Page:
If you're looking for something to brighten your day today, look no further. The social media photo phenomenon Humans of New York is raising money for an underserved Brooklyn school — and the whole thing has been an inspiring, runaway success. Because as terrible as the world can be there are so many people out there who want to help make it better. Sometimes, the Internet really is a beautiful place.
This whole thing started just a few days ago when Brandon Stanton, the photographer behind Humans of New York, a photo blog that posts pictures and quotes from real New Yorkers, asked one of his subjects who the most influential person in his life was. The boy replied "My principal, Ms. Lopez." He described Ms. Lopez, explaining,
When we get in trouble, she doesn't suspend us. She calls us to her office and explains to us how society was built down around us. And she tells us that each time somebody fails out of school, a new jail cell gets built. And one time she made every student stand up, one at a time, and she told each one of us that we matter.
Intrigued, Stanton arranged to have a meeting with Nadia Lopez, the amazing principal at Mott Hall Bridges Academy, a middle school located in Brownsville, a neighborhood in Brooklyn with the highest crime rate in New York City.
As it turns out, Ms. Lopez is even more incredible than her young student made her out to be. Despite the immense challenge of running a school in such a tough neighborhood, Lopez works incredibly hard to make sure that her students not only stay in school and succeed academically, but also believe in themselves.
With people on social media asking how they could help support Ms. Lopez and the Mott Hall Bridges Academy, Stanton and Lopez did a little brainstorming and came up with an idea: a Mott Hall Bridges sponsored trip to Harvard University to let students tour the school and send the message that they can go anywhere and do anything.
As Humans of New York posted,
Ms. Lopez’s school is situated in a neighborhood with the highest crime rate in New York, and many of her scholars have very limited mobility. Some of them are very much ‘stuck’ in their neighborhood. And many have never left the city. 'It can be very difficult for them to dream beyond what they know,' Ms. Lopez explained. ... 'I want every child who enters my school to know that they can go anywhere, and that they will belong.'"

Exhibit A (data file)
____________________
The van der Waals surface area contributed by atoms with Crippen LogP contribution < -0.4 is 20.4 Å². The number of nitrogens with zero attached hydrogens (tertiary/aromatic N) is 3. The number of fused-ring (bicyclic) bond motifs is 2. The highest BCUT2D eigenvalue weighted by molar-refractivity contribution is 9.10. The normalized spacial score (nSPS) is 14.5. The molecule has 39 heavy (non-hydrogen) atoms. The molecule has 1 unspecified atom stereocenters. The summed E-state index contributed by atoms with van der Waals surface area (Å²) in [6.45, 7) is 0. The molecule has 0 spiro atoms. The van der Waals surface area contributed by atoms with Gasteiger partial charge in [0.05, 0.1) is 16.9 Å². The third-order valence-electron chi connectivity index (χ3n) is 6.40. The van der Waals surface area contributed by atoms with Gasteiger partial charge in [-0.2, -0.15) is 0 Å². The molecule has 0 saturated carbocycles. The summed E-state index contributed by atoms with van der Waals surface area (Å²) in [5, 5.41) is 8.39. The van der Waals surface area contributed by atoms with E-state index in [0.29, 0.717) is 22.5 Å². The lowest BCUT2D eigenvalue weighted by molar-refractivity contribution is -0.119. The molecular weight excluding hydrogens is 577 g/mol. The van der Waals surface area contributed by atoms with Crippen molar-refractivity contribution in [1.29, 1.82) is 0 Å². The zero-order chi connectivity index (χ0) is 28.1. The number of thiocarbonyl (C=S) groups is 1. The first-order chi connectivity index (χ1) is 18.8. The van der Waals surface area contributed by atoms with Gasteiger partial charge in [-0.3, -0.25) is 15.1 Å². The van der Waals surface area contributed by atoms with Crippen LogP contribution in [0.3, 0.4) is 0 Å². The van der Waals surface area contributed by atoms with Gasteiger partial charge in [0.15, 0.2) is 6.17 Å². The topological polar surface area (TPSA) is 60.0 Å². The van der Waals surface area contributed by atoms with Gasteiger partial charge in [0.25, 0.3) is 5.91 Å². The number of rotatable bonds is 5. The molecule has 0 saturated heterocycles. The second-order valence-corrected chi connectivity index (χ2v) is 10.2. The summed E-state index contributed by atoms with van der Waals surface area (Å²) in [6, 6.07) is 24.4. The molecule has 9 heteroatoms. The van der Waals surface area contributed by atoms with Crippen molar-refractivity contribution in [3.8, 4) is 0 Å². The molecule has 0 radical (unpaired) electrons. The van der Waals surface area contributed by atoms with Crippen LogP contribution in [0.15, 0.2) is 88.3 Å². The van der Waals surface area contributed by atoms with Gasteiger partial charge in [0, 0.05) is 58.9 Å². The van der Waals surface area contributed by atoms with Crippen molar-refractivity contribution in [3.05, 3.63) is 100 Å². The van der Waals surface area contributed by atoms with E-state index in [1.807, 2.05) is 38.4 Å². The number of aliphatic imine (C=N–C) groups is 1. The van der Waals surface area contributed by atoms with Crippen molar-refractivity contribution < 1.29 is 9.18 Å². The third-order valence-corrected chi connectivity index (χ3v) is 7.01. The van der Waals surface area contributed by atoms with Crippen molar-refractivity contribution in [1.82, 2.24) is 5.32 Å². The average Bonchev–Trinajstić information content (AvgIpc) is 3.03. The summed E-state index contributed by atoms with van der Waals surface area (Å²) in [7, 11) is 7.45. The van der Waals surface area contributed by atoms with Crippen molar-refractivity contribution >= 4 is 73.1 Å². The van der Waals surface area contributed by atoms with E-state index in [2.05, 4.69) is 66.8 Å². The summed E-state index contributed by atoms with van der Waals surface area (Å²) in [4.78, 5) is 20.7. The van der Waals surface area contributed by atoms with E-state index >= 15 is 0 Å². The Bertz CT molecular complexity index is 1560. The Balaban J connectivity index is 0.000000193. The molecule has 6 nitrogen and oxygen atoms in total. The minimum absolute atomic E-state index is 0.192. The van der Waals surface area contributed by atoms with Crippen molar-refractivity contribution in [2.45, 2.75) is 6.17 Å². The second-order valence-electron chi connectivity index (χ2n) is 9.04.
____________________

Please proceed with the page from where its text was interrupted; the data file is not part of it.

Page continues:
And so an Indiegogo campaign was born. Since the school estimated the cost of the trip to be about $30,000 and since they hoped to run the program for at least a few years, the campaign asked for a total of $100,000.
It was funded within hours.
In fact the campaign has been so wildly successful that the school has decided that all money raised after the first $350,000 will go towards the creation of a desperately needed summer program. Ms. Lopez explains, "Learning stops during the summer for my scholars. We have what is called a ‘summer slide.’ My scholars can’t even go outside. It’s too dangerous." Even the local library isn't a safe place for young people.
"They miss out on the enrichment available to children from more affluent neighborhoods," Ms. Lopez says. "They need a safe place where they can do activities and continue to grow their minds. I tried to put together a program last summer, but I couldn’t afford it."
But thanks to the money being raised on Indiegogo, such a program is now within reach. As of press time, the campaign currently has over $570,000 in donations. Given that the school estimates the summer program will cost about $40,000 per year, that means that Mott Hall Bridges not only will be able to afford at least ten years' worth of class trips to Harvard, but also at least five years of summer programs. And the campaign is far from over — it was only posted two days ago, and there are another 13 days before it ends.
And yet the generosity just continues.
But one of the coolest parts of the whole story is the fact that most of the funding for this project has come not from any single major backers or interests, but from regular Internet folk who want to do something good. As The Daily Dot points out, the vast majority of the donations to the campaign have come in small increments — often just five or ten dollars. The average donation size is $27, far lower than the overall average crowd funding donation, which is $88. Grassroots fundraising at it finest.
This is the type of story that couldn't happen without the Internet — a picture of a single child for a photo blog turns into an online fundraising campaign that will almost certainly make a huge impact in the lives of thousands of deserving young people. So if you ever wanted proof that technology has the capability to make great and positive change in the world, here it is.
And if you want to be part of it, you can donate to help support the students at Mott Hall Bridges Academy here.
For more posts from or about Mott Hall Bridges, you can also check out the Humans of New York website.